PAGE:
2. First on the stand for the defense was Tucson Samaritan Ed McCullough, Professor Emeritus of Geoscience. Ed testified about known migrant deaths and his work mapping them in the area around Ajo. In 2017 he emailed members of No More Deaths and alerted them to a “trail of death” outside of Ajo, Arizona.
  3. Andy Silverman, Professor Emeritus of Law and No More Deaths legal team member, took the stand to speak to the training and protocols that No More Deaths volunteers abide by. “One of the very basic principles of No More Deaths and civil initiative is that we are transparent in everything we do. The work we do, and the way we do it, is proper and legal. We provide all information and materials to prevent loss of life.”
  4. Midway through the day, Defense Attorney Amy Knight presented a compelling Rule 29 motion to dismiss all charges against Dr. Warren, arguing that the prosecution had not even a “scintilla” of evidence: “No reasonable jury could find the defendant guilty beyond a reasonable doubt.” The motion was denied.
  5. Nurse Susannah Brown spoke about providing medical care to Jose and Kristian at the barn in Ajo, and about the clinic she hosts at a Casa de Migrante shelter in Sonoyta, Sonora. On cross examination, the Prosecution introduced a video taken on Kristian’s phone weeks prior of a Christmas dinner at the migrant shelter, showing volunteers, including Susannah and shelter staff sharing a meal to advance their “conspiracy” argument.
  6. Dr. Norma Price, a member of NMD’s medical team and a “Hero of Health Care and Human Rights” recognized by Physicians for Human Rights, testified that she had consulted with Scott and Susannah in Jan. 2018 regarding the medical condition of José and Kristian and had advised that they receive continued medical observation and treatment before going back into the desert, corroborating Susannah Brown’s testimony.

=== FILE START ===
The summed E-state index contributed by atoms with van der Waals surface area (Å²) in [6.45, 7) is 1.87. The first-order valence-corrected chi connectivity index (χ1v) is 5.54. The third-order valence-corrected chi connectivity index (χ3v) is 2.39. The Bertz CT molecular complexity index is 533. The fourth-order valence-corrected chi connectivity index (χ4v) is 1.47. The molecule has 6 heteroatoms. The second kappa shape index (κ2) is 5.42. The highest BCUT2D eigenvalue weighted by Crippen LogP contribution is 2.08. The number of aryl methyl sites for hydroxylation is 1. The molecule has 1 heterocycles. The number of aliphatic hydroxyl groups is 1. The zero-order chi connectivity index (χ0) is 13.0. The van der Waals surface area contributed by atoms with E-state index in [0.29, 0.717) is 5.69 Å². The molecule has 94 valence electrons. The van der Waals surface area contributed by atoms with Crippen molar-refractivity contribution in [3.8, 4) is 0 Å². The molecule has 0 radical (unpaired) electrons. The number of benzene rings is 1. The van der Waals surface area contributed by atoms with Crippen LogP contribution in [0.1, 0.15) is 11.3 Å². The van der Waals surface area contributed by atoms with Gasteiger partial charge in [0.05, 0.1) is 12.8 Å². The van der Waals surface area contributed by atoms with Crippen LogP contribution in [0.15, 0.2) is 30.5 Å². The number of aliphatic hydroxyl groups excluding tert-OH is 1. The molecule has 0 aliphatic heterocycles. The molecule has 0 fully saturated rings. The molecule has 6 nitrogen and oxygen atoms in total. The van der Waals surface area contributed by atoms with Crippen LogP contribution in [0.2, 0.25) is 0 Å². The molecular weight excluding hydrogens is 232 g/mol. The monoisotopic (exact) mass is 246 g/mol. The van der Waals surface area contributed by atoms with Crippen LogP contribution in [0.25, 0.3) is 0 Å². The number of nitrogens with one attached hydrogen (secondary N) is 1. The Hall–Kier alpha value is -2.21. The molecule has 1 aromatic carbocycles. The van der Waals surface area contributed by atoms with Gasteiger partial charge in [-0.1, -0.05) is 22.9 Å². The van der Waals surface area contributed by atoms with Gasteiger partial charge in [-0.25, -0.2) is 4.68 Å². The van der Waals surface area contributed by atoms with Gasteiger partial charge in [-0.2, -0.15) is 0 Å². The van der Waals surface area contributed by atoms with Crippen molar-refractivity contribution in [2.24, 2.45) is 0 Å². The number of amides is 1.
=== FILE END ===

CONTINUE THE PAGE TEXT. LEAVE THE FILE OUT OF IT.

7. On cross-exam, prosecutor Nate Walters made a strange and ultimately embarrassing attempt to tell Dr. Price how to assess if someone is dehydrated, and became flustered when Dr. Price corrected him. Walters: “In a perfect world, you’d have a face to face conversation with somebody to give them a medical assessment, right?” Dr. Price: “You want me to talk to you about a perfect world?”

Day 3 – June 3, 2019

  1. We began the day with a powerful press conference featuring immigrant justice advocates from across the country. Patty Miller (Arivaca, AZ,) spoke on behalf of People Helping People in the Border Zone and the Rural Border Communities Coalition, followed by James Cordero and Jacqueline Arellano from Border Angeles (San Diego), Ravi Ragbir of the New Sanctuary Coalition (NYC) and Kaji Douša, Senior Pastor at The Park Avenue Christian Church in Manhattan.
  2. The prosecution continued to build their “case” against Scott, spending most of the day playing video recordings of the testimony given by the two undocumented Central American men–José and Kristian–who were arrested with Scott. (Note we will be using only the first names of deposed witnesses to respect privacy).
  3. Prosecutors attempted to erase the hardships experienced by undocumented people crossing the borderlands. One of the two witnesses, Kristian, testified that he had been traveling since October 4th, 2017 from his home in El Salvador. By the time of the arrest, he had been traveling for over three months and walking in the desert for two days. This is very different from the government narrative which claims the men were traveling for mere hours before they encountered help.